Friday, April 9, 2010

DSIP rule summary

  1. Unless explicitly rendered otherwise by one of the events listed below, all doubles are either pure takeout or cooperative, that is to say that you expect partner to take the double out, but you won't be unhappy if he doesn't; level is immaterial – even if the last call by the opponents is 7.
  2. If either partner on our side does one of the following, doubles become penalty:
    1. bids notrump "to play" (generally this is at the 2-level or above or at the one level when showing a stopper);
    2. makes a penalty double (e.g. a lead-directing double of an artificial or cue bid) or passes partner's double, or makes the third double for our side;
    3. redoubles (of any sort);
    4. shows a two-suited hand (except that if one of the suits is unknown, it's best to play partner's first subsequent double as asking which is the suit);
    5. makes a cuebid or bids the last remaining unbid suit (or bids the "fourth" suit as a force);
    6. jumps the bidding (this last item covers the gamut of preemptive bids and fit-showing bids -- because they tell partner so much information in one bid, he/she is now in a much better position to make a penalty double -- note however that a subsequent double by jumper is not typically 100% penalty).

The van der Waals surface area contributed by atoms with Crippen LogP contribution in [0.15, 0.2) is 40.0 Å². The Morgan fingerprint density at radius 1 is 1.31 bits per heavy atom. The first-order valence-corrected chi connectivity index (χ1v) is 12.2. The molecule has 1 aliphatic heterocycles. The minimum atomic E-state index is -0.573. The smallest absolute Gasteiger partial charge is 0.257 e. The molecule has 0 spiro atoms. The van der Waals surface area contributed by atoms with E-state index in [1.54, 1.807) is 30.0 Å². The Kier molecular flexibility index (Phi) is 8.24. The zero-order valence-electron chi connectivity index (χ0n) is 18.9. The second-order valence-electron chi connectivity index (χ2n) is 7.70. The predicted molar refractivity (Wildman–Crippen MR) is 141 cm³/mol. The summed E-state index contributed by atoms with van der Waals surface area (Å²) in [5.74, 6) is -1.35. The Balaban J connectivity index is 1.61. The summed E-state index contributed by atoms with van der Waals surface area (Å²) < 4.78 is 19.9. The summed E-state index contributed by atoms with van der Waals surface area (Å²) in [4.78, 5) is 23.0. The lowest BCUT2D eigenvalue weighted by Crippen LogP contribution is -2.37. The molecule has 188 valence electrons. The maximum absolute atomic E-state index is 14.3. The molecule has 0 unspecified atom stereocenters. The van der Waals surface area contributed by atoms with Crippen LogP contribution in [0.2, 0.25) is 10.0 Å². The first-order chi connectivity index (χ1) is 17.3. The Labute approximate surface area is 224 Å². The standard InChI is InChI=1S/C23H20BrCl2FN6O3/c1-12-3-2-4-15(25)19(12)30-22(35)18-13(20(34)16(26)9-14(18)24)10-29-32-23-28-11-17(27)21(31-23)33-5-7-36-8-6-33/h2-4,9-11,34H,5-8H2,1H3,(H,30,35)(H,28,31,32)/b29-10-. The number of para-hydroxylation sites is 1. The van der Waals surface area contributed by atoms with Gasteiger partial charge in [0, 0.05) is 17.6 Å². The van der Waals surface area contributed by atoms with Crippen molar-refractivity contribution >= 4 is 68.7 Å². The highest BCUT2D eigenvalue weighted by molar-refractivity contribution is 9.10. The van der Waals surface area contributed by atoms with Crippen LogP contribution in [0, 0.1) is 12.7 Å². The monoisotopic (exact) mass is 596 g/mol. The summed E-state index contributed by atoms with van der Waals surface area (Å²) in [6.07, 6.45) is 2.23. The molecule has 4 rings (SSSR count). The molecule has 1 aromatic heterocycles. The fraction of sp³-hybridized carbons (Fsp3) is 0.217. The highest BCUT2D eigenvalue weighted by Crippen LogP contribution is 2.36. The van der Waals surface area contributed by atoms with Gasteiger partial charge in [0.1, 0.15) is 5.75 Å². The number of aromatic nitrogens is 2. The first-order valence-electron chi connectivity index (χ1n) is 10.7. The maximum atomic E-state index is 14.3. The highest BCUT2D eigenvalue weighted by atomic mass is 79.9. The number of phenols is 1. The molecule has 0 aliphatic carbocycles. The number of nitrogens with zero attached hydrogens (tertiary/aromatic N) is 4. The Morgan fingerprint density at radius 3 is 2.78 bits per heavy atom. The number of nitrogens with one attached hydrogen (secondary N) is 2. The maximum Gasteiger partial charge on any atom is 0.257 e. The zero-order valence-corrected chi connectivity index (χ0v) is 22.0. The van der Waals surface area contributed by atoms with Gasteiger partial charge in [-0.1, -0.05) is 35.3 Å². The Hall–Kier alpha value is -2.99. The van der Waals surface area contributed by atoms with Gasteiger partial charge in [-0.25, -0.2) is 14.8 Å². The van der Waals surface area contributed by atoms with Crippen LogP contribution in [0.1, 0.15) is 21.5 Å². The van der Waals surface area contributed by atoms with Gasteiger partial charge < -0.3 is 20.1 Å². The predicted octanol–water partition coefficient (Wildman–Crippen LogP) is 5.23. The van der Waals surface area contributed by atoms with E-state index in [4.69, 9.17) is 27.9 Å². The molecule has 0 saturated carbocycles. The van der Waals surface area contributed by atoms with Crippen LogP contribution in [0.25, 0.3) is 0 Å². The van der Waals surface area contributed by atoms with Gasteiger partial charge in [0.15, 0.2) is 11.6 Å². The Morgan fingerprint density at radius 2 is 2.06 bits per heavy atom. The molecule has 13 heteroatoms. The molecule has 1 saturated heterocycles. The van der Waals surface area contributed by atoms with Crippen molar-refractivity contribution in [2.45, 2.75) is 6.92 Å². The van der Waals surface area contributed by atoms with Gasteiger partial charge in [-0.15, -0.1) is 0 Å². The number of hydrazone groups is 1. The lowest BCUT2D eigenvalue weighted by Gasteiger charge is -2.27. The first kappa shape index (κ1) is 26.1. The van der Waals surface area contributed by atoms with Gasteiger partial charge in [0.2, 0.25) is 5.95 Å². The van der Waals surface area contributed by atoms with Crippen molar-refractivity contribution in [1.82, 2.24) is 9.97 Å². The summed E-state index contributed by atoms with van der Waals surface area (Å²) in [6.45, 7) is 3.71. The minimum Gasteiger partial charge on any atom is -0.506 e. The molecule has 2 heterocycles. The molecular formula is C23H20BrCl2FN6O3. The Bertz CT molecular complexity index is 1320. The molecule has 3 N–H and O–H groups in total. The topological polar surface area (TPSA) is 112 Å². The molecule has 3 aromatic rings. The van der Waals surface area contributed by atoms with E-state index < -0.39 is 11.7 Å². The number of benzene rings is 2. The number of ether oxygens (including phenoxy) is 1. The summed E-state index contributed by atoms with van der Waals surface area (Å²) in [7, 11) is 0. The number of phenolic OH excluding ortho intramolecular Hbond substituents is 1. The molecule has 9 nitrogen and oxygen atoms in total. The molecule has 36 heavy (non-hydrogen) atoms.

3. If we pass over a suit bid on our right in a competitive auction and subsequently double that same suit, thus exposing the pass as a trap;
  4. If their side does any of the first four of the above actions (they can jump all they want, it's only when we jump that penalty doubles are turned on).
For more background and discussion please see my earlier post: Double!


The above was published April 9th 2010. It's now Oct 18th 2014 and much water has flowed under the bridge. The triggers (rules) mentioned above have not changed significantly since then, but there have been revisions. It is probably time to write up a new summary, especially rule 3 which essentially [should] cover[s] all of the exceptions. If you would like to read all of the relevant posts on this general subject, then follow this link: all DSIP posts.

    1 comment:

    1. There are some other circumstances which trigger penalty doubles, such as showing a double fit. Once the double fit is unearthed, distribution is sufficiently well known to be able to double for penalty. For example (white on red): 1C - 1S - 2S - 3C (3H) X. Doubler might have something like Kxxx AJ9x Qx AJx if playing weak notrumps or Kxxx AJ9x Qx Axx if playing strong.